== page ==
This documentary was originally reviewed after screening at Canada’s Hot Docs 2012.
The Imposter is one of those films that is best enjoyed the less you know about it going in. If you’ve managed to escape the story of 13-year-old Nicholas Barclay’s missing persons case, then do your best not to google things. In a story that you wouldn’t believe if it were fiction, “Barclay” who went missing from his home in Texas in 1994, shows up four years later in Spain. I’m not ruining anything by using those little inverted commas as the title of the film tells you everything may not be as it seems.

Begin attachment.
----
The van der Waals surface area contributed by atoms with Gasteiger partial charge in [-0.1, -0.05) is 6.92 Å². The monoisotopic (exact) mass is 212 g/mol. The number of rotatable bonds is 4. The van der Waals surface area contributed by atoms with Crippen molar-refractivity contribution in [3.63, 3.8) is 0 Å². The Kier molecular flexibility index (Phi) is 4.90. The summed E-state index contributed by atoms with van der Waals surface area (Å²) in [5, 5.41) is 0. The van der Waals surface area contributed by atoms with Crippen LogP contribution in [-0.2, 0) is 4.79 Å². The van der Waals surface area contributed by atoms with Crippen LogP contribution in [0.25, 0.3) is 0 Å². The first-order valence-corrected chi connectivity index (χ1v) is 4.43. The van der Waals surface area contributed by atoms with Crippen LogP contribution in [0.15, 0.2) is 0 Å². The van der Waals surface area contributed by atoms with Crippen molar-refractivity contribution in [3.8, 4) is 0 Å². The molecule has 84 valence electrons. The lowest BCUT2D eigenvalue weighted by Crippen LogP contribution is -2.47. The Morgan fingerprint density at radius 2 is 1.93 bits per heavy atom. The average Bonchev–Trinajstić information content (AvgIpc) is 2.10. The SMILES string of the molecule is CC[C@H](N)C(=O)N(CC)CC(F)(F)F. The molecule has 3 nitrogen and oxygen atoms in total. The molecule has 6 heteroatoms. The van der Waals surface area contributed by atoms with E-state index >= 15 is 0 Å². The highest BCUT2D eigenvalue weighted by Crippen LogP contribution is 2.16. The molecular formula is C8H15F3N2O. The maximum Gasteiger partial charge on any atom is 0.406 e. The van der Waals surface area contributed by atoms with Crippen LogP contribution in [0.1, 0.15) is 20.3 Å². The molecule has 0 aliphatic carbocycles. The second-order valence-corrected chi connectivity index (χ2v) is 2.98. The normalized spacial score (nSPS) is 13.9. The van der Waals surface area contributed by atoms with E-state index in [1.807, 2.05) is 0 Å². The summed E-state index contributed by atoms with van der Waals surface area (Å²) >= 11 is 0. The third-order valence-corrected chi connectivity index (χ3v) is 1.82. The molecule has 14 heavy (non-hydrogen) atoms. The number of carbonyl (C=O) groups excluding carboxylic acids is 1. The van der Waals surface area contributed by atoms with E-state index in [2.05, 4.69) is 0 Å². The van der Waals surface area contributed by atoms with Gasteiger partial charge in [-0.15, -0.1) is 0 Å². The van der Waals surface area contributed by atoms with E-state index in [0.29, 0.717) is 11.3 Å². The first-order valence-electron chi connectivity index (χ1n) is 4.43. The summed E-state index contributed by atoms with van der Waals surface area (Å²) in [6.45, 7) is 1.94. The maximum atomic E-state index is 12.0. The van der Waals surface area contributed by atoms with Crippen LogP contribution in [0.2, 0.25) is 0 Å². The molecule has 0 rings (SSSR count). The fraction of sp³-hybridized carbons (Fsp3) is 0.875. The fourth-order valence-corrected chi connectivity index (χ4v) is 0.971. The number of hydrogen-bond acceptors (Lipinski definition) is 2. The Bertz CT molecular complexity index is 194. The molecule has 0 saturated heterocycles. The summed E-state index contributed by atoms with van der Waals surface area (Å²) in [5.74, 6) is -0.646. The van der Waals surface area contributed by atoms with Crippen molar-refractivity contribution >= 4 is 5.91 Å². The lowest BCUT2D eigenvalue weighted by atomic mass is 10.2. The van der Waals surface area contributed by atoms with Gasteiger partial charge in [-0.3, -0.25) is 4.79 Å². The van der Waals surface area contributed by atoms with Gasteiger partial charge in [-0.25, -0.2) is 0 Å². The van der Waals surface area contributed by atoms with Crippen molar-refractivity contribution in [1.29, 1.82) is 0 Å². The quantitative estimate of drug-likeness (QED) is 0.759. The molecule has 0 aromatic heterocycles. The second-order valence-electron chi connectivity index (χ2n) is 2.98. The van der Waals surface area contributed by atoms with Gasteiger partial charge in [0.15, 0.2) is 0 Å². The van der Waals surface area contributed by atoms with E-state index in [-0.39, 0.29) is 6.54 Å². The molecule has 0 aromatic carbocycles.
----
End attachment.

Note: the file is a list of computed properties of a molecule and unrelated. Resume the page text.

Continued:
Through interviews with Barclay’s family and the key parties involved at the FBI and in Europe, we piece together a truly mind-boggling story. Add input from a private investigator straight out of Natural Born Killers and a shady family history of drug addiction and questionable motives and you get a feel for what we’re dealing with here.
The Imposter has an atmosphere much like some scenes in James Marsh’s stunning Man on Wire as the film is propelled along by re-staged scenes and commentary coming from an enigmatic French voice.
To put it bluntly, first time feature director Englishman Bart Layton has crafted one of the most compelling documentaries you will see this year. The less you know about this one, the better.
UK / Directed By: Bart Layton / 95min / Documentary / Release: August 24th 2012 (Ireland/UK)
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